Rape Culture At DHS: Singling out one event pushes an anti-DHS agenda

, Editor

Before I even start this article, I want to note the importance and gravity of acknowledging rape culture and the #metoo movement. Calling out the institutions and people that must be held accountable for the perpetuation of rape culture or normalizing the harmful misogyny in society is a crucial part of changing those structures. Without acknowledgment, we can’t change the behaviors, big or small, that continue to plague society. This being said, I don’t believe that the spring sports assembly held recently at DHS was a representation of rape culture. In my opinion, the Herald inaccurately claimed the normalization of rape culture. I believe the sensationalization of the minute-to-win it game at the Unified spring sports assembly is an example of poor journalism and one sidedness on behalf of the Herald, no matter how inappropriate the game may’ve been.

The article in the Durango Herald published on March 15th spoke to a few of the concerns raised by the assembly. If you haven’t read that article yet, I recommend you do so in order to understand the claims I’m making here. Understandably, the balloon game made many students and members of the community uncomfortable, which absolutely needs to be addressed. School assemblies should be a place of celebration and inclusion, which was absolutely the case before the balloon game incident. Now, I know the article was not talking about the highlights of the entire assembly and that the assembly as a whole wasn’t the focus, but I feel it necessary to look at the whole thing, especially because the Herald failed to do so. The majority of this assembly was a celebration of the upcoming spring sports season, the success of Maddie Jo Robins, and most prominently, the importance of inclusion and to End the R Word through the Unified basketball game. The inclusion obvious in the rest of the assembly proves that most of the administration at the school would not go out of their way to make students feel singled out or uncomfortable. School is not a place for displays of triggering behavior or inappropriate displays like this one, but the largest issue I took with the ballon fiasco was the heteronormative nature of the game, not the normalization of rape culture as the Herald saw it. History has ingrained heteronormative behaviors into our day to day, but that doesn’t have to take place in schools and can be avoided with more appropriate, less gendered games.There were so many more appropriate options to fill the five minutes the balloon game took up, and the choice to instigate the balloon game was a major oversight.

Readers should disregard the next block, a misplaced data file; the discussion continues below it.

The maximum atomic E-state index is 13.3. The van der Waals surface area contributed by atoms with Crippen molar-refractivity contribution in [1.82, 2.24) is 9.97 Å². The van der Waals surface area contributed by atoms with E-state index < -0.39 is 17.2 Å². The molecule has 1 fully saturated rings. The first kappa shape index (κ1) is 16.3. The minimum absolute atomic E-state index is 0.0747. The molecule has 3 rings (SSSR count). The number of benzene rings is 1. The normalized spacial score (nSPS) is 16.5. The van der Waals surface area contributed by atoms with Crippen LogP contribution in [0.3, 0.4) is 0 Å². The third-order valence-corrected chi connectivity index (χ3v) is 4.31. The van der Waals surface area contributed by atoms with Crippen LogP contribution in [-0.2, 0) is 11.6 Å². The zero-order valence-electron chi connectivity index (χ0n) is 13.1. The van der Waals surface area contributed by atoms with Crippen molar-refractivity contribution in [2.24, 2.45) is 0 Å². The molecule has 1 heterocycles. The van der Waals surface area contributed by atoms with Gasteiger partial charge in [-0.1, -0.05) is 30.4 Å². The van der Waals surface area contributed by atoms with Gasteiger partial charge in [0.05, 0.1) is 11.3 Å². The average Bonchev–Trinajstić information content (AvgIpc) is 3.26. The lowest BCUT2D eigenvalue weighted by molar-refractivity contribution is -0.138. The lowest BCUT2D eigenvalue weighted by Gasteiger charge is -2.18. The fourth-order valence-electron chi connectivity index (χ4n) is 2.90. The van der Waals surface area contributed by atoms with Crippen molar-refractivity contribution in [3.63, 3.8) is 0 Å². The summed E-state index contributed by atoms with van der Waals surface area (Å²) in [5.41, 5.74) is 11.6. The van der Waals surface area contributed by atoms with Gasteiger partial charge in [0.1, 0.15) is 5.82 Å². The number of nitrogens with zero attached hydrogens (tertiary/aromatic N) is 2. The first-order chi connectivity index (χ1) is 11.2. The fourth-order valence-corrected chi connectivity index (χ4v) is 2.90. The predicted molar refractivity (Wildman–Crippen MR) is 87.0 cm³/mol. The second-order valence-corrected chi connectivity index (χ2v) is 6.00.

The largest part of the article that I took issue with was the lack of time in the turn around between event and article, and the one sidedness of the story. I found it extremely inappropriate that the article was published with a photo of the student athletes that participated without their knowledge, especially given the inappropriate nature of the game. Without knowledge of the photo being taken or published and the lack of comment from the school, this one sided display was pushing a seemingly anti-DHS agenda. Furthermore, the cartoon published shortly after the article showing the Playboy bunny in the DHS logo instead of the demon is another obviously anti-DHS symbol. This cartoon was uncalled for and juvenile, adding fuel to a fire that didn’t even need to be started in the first place.With no comment from the school or administration, putting the school and students on the spot directly afterward, the article came across as poorly researched and supported only with bias, including quotes from people not directly affected by the game.

In the Herald’s defense, it is absolutely important to address instances, even small ones of inappropriate behavior. And sometimes, the instances that we don’t take a second look at are the most common and most harmful. In the situation of the assembly game however, the sensationalization of the game was uncalled for. This is a learning experience for DHS and I see future school events being more thoroughly thought out to understand how they could be triggering or harmful for students. Although the article had negative repercussions on the school in the face of the media, it now will allow for a stronger awareness of inappropriate behaviors and how we can make more people feel safe at school.